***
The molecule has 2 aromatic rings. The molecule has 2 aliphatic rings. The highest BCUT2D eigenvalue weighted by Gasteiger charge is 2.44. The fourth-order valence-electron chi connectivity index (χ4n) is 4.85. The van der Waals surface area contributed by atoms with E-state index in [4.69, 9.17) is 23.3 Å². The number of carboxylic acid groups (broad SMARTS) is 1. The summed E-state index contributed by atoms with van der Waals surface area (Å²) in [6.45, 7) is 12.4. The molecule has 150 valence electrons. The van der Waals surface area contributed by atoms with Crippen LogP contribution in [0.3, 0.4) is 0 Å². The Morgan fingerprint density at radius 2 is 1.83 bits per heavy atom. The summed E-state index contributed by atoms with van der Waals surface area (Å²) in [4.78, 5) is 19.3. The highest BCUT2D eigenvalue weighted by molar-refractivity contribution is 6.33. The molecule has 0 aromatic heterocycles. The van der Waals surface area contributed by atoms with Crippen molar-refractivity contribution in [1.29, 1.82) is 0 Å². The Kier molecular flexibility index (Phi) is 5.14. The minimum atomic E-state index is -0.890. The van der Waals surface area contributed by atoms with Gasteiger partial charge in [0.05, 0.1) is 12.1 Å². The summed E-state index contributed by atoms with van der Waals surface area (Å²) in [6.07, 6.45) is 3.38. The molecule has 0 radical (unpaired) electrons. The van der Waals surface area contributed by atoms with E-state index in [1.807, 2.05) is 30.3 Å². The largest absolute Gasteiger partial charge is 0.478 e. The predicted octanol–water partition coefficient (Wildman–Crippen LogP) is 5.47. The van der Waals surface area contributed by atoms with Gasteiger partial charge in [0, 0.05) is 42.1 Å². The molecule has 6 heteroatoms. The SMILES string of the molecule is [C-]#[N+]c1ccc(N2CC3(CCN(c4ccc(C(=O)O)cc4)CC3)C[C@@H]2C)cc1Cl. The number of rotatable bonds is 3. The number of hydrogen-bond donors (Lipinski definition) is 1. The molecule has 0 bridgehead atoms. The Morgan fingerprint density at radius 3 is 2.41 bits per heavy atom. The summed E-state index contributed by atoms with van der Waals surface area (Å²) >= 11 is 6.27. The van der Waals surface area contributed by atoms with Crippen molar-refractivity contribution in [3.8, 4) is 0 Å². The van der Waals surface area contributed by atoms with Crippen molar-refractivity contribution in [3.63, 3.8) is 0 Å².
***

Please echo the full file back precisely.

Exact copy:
The molecule has 2 aromatic rings. The molecule has 2 aliphatic rings. The highest BCUT2D eigenvalue weighted by Gasteiger charge is 2.44. The fourth-order valence-electron chi connectivity index (χ4n) is 4.85. The van der Waals surface area contributed by atoms with E-state index in [4.69, 9.17) is 23.3 Å². The number of carboxylic acid groups (broad SMARTS) is 1. The summed E-state index contributed by atoms with van der Waals surface area (Å²) in [6.45, 7) is 12.4. The molecule has 150 valence electrons. The van der Waals surface area contributed by atoms with Crippen LogP contribution in [0.3, 0.4) is 0 Å². The Morgan fingerprint density at radius 2 is 1.83 bits per heavy atom. The summed E-state index contributed by atoms with van der Waals surface area (Å²) in [4.78, 5) is 19.3. The highest BCUT2D eigenvalue weighted by molar-refractivity contribution is 6.33. The molecule has 0 aromatic heterocycles. The van der Waals surface area contributed by atoms with Crippen molar-refractivity contribution in [1.29, 1.82) is 0 Å². The Kier molecular flexibility index (Phi) is 5.14. The minimum atomic E-state index is -0.890. The van der Waals surface area contributed by atoms with Gasteiger partial charge in [0.05, 0.1) is 12.1 Å². The summed E-state index contributed by atoms with van der Waals surface area (Å²) in [6.07, 6.45) is 3.38. The molecule has 0 radical (unpaired) electrons. The van der Waals surface area contributed by atoms with E-state index in [1.807, 2.05) is 30.3 Å². The largest absolute Gasteiger partial charge is 0.478 e. The predicted octanol–water partition coefficient (Wildman–Crippen LogP) is 5.47. The van der Waals surface area contributed by atoms with Gasteiger partial charge in [0, 0.05) is 42.1 Å². The molecule has 6 heteroatoms. The SMILES string of the molecule is [C-]#[N+]c1ccc(N2CC3(CCN(c4ccc(C(=O)O)cc4)CC3)C[C@@H]2C)cc1Cl. The number of rotatable bonds is 3. The number of hydrogen-bond donors (Lipinski definition) is 1. The molecule has 0 bridgehead atoms. The Morgan fingerprint density at radius 3 is 2.41 bits per heavy atom. The summed E-state index contributed by atoms with van der Waals surface area (Å²) >= 11 is 6.27. The van der Waals surface area contributed by atoms with Crippen molar-refractivity contribution in [3.8, 4) is 0 Å². The van der Waals surface area contributed by atoms with Crippen molar-refractivity contribution in [3.63, 3.8) is 0 Å².